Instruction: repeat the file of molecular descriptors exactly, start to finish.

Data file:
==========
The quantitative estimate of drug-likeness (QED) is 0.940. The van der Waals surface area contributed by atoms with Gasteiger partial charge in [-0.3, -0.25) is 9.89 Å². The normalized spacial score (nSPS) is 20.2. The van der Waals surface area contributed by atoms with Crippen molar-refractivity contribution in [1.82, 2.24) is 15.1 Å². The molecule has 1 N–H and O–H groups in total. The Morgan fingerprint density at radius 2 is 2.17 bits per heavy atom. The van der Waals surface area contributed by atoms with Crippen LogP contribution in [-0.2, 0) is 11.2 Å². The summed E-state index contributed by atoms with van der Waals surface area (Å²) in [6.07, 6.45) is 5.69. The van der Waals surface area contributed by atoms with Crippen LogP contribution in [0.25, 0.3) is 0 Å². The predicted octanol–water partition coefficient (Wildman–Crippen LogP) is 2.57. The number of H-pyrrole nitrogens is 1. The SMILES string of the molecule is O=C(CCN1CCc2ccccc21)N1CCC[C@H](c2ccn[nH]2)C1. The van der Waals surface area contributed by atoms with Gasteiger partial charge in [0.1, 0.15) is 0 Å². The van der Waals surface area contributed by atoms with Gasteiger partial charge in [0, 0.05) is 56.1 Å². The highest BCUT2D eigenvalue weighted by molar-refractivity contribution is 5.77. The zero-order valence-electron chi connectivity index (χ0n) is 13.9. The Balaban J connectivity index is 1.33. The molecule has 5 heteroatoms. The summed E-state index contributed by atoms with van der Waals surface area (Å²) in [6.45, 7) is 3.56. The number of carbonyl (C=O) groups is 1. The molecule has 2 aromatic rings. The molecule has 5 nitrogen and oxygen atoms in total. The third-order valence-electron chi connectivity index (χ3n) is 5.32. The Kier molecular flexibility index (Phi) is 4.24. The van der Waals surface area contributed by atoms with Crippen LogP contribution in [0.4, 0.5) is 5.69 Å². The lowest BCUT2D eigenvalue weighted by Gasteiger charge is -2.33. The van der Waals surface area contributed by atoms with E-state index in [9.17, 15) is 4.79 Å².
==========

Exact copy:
The quantitative estimate of drug-likeness (QED) is 0.940. The van der Waals surface area contributed by atoms with Gasteiger partial charge in [-0.3, -0.25) is 9.89 Å². The normalized spacial score (nSPS) is 20.2. The van der Waals surface area contributed by atoms with Crippen molar-refractivity contribution in [1.82, 2.24) is 15.1 Å². The molecule has 1 N–H and O–H groups in total. The Morgan fingerprint density at radius 2 is 2.17 bits per heavy atom. The van der Waals surface area contributed by atoms with Crippen LogP contribution in [-0.2, 0) is 11.2 Å². The summed E-state index contributed by atoms with van der Waals surface area (Å²) in [6.07, 6.45) is 5.69. The van der Waals surface area contributed by atoms with Crippen LogP contribution in [0.25, 0.3) is 0 Å². The predicted octanol–water partition coefficient (Wildman–Crippen LogP) is 2.57. The number of H-pyrrole nitrogens is 1. The SMILES string of the molecule is O=C(CCN1CCc2ccccc21)N1CCC[C@H](c2ccn[nH]2)C1. The van der Waals surface area contributed by atoms with Gasteiger partial charge in [0.1, 0.15) is 0 Å². The van der Waals surface area contributed by atoms with Gasteiger partial charge in [0, 0.05) is 56.1 Å². The highest BCUT2D eigenvalue weighted by molar-refractivity contribution is 5.77. The zero-order valence-electron chi connectivity index (χ0n) is 13.9. The Balaban J connectivity index is 1.33. The molecule has 5 heteroatoms. The summed E-state index contributed by atoms with van der Waals surface area (Å²) in [6.45, 7) is 3.56. The number of carbonyl (C=O) groups is 1. The molecule has 2 aromatic rings. The molecule has 5 nitrogen and oxygen atoms in total. The third-order valence-electron chi connectivity index (χ3n) is 5.32. The Kier molecular flexibility index (Phi) is 4.24. The van der Waals surface area contributed by atoms with Crippen LogP contribution in [0.4, 0.5) is 5.69 Å². The lowest BCUT2D eigenvalue weighted by Gasteiger charge is -2.33. The van der Waals surface area contributed by atoms with E-state index in [9.17, 15) is 4.79 Å².